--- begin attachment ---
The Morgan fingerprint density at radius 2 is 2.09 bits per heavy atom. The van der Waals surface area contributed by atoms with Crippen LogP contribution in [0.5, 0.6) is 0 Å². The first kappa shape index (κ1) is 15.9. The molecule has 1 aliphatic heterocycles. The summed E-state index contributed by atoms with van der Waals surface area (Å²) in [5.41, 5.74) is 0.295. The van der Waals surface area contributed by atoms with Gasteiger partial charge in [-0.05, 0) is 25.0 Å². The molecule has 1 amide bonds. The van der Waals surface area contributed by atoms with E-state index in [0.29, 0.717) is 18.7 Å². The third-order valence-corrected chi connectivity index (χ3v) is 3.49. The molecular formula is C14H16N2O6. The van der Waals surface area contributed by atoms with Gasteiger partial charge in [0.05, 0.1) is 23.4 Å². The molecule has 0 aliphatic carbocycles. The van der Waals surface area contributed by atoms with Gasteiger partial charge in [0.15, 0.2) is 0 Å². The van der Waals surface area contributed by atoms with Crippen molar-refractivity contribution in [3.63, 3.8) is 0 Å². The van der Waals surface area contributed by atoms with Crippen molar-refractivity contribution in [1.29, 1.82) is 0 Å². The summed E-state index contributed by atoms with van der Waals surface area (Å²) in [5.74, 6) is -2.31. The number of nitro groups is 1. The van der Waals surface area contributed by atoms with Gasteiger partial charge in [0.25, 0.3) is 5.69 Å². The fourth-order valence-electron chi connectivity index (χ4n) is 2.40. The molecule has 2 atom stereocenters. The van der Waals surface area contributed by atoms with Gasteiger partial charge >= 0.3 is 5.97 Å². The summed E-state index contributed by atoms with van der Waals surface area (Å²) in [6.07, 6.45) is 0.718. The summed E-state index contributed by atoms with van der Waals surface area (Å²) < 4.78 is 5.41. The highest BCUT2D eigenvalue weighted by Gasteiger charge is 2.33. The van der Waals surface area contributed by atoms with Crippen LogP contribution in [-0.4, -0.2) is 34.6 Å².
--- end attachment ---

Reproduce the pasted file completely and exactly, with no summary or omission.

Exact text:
The Morgan fingerprint density at radius 2 is 2.09 bits per heavy atom. The van der Waals surface area contributed by atoms with Crippen LogP contribution in [0.5, 0.6) is 0 Å². The first kappa shape index (κ1) is 15.9. The molecule has 1 aliphatic heterocycles. The summed E-state index contributed by atoms with van der Waals surface area (Å²) in [5.41, 5.74) is 0.295. The van der Waals surface area contributed by atoms with Gasteiger partial charge in [-0.05, 0) is 25.0 Å². The molecule has 1 amide bonds. The van der Waals surface area contributed by atoms with E-state index in [0.29, 0.717) is 18.7 Å². The third-order valence-corrected chi connectivity index (χ3v) is 3.49. The molecular formula is C14H16N2O6. The van der Waals surface area contributed by atoms with Gasteiger partial charge in [0.05, 0.1) is 23.4 Å². The molecule has 0 aliphatic carbocycles. The van der Waals surface area contributed by atoms with Gasteiger partial charge in [0.15, 0.2) is 0 Å². The van der Waals surface area contributed by atoms with Crippen molar-refractivity contribution in [3.63, 3.8) is 0 Å². The van der Waals surface area contributed by atoms with Crippen molar-refractivity contribution in [1.29, 1.82) is 0 Å². The summed E-state index contributed by atoms with van der Waals surface area (Å²) in [5.74, 6) is -2.31. The number of nitro groups is 1. The van der Waals surface area contributed by atoms with Gasteiger partial charge in [0.25, 0.3) is 5.69 Å². The fourth-order valence-electron chi connectivity index (χ4n) is 2.40. The molecule has 2 atom stereocenters. The van der Waals surface area contributed by atoms with Gasteiger partial charge >= 0.3 is 5.97 Å². The summed E-state index contributed by atoms with van der Waals surface area (Å²) in [6.07, 6.45) is 0.718. The summed E-state index contributed by atoms with van der Waals surface area (Å²) < 4.78 is 5.41. The highest BCUT2D eigenvalue weighted by Gasteiger charge is 2.33. The van der Waals surface area contributed by atoms with Crippen LogP contribution in [-0.4, -0.2) is 34.6 Å².